NFL players are at a pivotal moment. They are faced with the decision of whether to approve the proposed collective bargaining agreement (CBA). For months, NFL ownership and the NFL Players Association (NFLPA) have worked to create an equitable CBA. On February 26, 2020, the NFLPA Board of Player Representatives voted to send the proposed CBA to the players for a full membership vote. Whether this proposed agreement is truly equitable is a matter of opinion. Many are of the opinion that it is not. Critics argue that the owners are essentially getting everything they want while the players are not getting enough in return. Given everything NFL ownership is getting compared to what the players are getting, the deal is not the most equitable. Accordingly, the players should take a stand and demand more.
Summary of the Owners and Players Benefits in the Proposed CBA
The 17th Game
First, NFL ownership would get a major victory by simply getting the players to agree to a deal at this juncture. The current CBA does not expire until March 3, 2021. From the players’ standpoint, there is not much reason to rush. The players are not yet facing a lockout. The 2020-2021 NFL season can be played under the current CBA. Therefore, any threat of a lockout would be a whole season away. Second, if the players agree to this deal the owners will have the thing they wanted most – a 17th regular-season game. The owners have wanted this for a long time as they know it will lead to an increase in revenue.
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In fact, NFL ownership is set to enter negotiations with broadcasters and streaming services after the start of the NFL league year on March 18, 2020. NFL ownership would love to enter those negotiations with a new CBA in hand without the threat of a future lockout. It is precisely this fact that gives the players a bit of leverage in these negotiations. The players have something the NFL refuses to move forward without – the 17th game. The players should use that to their advantage. They should also use the fact that NFL ownership needs to enter broadcast negotiations without the threat of a future lockout looming. These two things alone could be enough for the players to increase the revenue split to 50/50.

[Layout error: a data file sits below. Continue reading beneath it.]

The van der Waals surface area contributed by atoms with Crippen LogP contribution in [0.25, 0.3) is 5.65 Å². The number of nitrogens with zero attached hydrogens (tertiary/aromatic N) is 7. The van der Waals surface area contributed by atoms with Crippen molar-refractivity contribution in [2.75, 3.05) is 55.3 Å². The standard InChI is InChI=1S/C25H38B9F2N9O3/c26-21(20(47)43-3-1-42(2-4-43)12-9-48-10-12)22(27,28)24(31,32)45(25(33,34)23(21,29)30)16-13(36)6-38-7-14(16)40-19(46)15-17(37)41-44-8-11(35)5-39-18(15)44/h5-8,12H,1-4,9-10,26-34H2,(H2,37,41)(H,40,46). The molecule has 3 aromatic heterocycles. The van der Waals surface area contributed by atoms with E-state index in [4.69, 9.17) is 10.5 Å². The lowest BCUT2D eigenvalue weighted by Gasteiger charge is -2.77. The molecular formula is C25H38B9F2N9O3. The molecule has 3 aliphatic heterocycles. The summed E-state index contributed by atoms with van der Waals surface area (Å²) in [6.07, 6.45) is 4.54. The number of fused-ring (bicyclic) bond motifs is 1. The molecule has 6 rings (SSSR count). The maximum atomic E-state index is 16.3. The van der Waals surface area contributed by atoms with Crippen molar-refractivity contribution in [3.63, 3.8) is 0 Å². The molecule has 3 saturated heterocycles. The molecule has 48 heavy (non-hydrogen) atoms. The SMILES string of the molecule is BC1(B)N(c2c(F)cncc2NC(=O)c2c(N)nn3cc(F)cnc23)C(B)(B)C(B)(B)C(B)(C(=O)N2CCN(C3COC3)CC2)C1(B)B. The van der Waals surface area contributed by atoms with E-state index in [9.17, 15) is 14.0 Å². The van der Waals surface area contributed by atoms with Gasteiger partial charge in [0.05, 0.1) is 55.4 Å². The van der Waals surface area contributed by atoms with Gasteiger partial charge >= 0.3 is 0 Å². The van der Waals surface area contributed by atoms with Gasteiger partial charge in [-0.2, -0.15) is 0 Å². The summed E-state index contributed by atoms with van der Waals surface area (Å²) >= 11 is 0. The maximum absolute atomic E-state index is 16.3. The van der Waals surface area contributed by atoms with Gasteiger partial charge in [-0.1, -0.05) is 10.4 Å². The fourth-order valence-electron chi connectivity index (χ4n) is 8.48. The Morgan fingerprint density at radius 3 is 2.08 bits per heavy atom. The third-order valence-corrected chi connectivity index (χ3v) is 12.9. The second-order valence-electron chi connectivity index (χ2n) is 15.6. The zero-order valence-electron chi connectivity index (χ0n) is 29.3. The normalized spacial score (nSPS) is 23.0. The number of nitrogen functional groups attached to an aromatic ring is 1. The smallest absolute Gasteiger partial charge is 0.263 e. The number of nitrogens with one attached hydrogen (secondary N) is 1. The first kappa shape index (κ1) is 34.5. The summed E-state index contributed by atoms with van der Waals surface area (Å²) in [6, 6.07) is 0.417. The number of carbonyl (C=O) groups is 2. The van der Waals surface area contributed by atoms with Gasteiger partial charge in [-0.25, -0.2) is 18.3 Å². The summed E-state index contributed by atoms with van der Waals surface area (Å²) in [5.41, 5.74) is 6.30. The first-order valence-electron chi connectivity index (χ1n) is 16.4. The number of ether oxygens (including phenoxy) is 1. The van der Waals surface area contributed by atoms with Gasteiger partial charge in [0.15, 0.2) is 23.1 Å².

The Revenue Split
Under the proposed CBA the revenue split will only increase to 48%. The revenue split has the potential to increase to 48.5% if there is a 60% increase in TV revenue. Therefore, the ability to receive a 48.5% revenue split is not guaranteed. Furthermore, the players will have no opportunity to receive a 50/50 revenue split for at least 10 years. As written, the proposed CBA will be in effect for 10 years with no opt-out provision. A ten-year deal with no opt-out provision should be a major concern to the players.
Even with Salary Increases, the NFL Players are Not Getting Enough in Return
It is true that many players will receive a significant increase in their salaries as early as 2020. Many players’ salaries could increase by roughly $100,000 next season if the CBA is agreed to. However, those increases are not enough to make up for the inequities of the deal. Many players have recognized this and have taken a stand against the proposed CBA. Several high profile players announced their intent to vote against the proposed CBA urging other players to vote no. One of those players is Green Bay Packers’ star quarterback Aaron Rodgers.
Another one is Seattle Seahawks superstar Russel Wilson.
Wilson stated that “The NBA and MLB are doing it right. Players come first.” This was a very interesting take on the issue and is even more reason for the players to take a stand. The NBA and MLB are considered by many to be more progressive leagues than the NFL. The NBA and MLB are viewed that way because they are more player-centric. If NFL players want the NFL to become more player-centric, they have to be willing to stand up for themselves. NFL players should not agree to a deal where the franchise tag remains intact while the penalty for training camp holdouts becomes more severe. NFL Players should take their time and make the most out of their negotiation power.